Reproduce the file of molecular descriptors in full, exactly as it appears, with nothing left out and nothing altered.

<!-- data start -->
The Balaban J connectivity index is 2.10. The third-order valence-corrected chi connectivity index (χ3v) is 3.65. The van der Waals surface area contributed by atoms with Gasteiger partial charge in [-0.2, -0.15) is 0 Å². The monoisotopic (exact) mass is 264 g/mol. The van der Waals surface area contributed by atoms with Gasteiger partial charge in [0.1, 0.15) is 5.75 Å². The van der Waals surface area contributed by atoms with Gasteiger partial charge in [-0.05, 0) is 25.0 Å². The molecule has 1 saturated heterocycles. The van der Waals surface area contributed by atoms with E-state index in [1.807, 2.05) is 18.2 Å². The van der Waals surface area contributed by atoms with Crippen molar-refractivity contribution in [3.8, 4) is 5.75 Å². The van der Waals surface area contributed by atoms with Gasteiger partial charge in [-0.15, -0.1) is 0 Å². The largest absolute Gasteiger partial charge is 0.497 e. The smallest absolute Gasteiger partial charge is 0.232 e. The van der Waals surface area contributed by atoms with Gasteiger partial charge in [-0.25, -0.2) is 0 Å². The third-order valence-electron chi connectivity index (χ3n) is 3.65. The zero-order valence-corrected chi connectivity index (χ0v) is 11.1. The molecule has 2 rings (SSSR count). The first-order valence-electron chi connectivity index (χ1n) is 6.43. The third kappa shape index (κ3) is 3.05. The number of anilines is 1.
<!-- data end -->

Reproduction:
The Balaban J connectivity index is 2.10. The third-order valence-corrected chi connectivity index (χ3v) is 3.65. The van der Waals surface area contributed by atoms with Gasteiger partial charge in [-0.2, -0.15) is 0 Å². The monoisotopic (exact) mass is 264 g/mol. The van der Waals surface area contributed by atoms with Gasteiger partial charge in [0.1, 0.15) is 5.75 Å². The van der Waals surface area contributed by atoms with Gasteiger partial charge in [-0.05, 0) is 25.0 Å². The molecule has 1 saturated heterocycles. The van der Waals surface area contributed by atoms with E-state index in [1.807, 2.05) is 18.2 Å². The van der Waals surface area contributed by atoms with Crippen molar-refractivity contribution in [3.8, 4) is 5.75 Å². The van der Waals surface area contributed by atoms with Gasteiger partial charge in [-0.15, -0.1) is 0 Å². The largest absolute Gasteiger partial charge is 0.497 e. The smallest absolute Gasteiger partial charge is 0.232 e. The van der Waals surface area contributed by atoms with Gasteiger partial charge in [-0.25, -0.2) is 0 Å². The third-order valence-electron chi connectivity index (χ3n) is 3.65. The zero-order valence-corrected chi connectivity index (χ0v) is 11.1. The molecule has 2 rings (SSSR count). The first-order valence-electron chi connectivity index (χ1n) is 6.43. The third kappa shape index (κ3) is 3.05. The number of anilines is 1.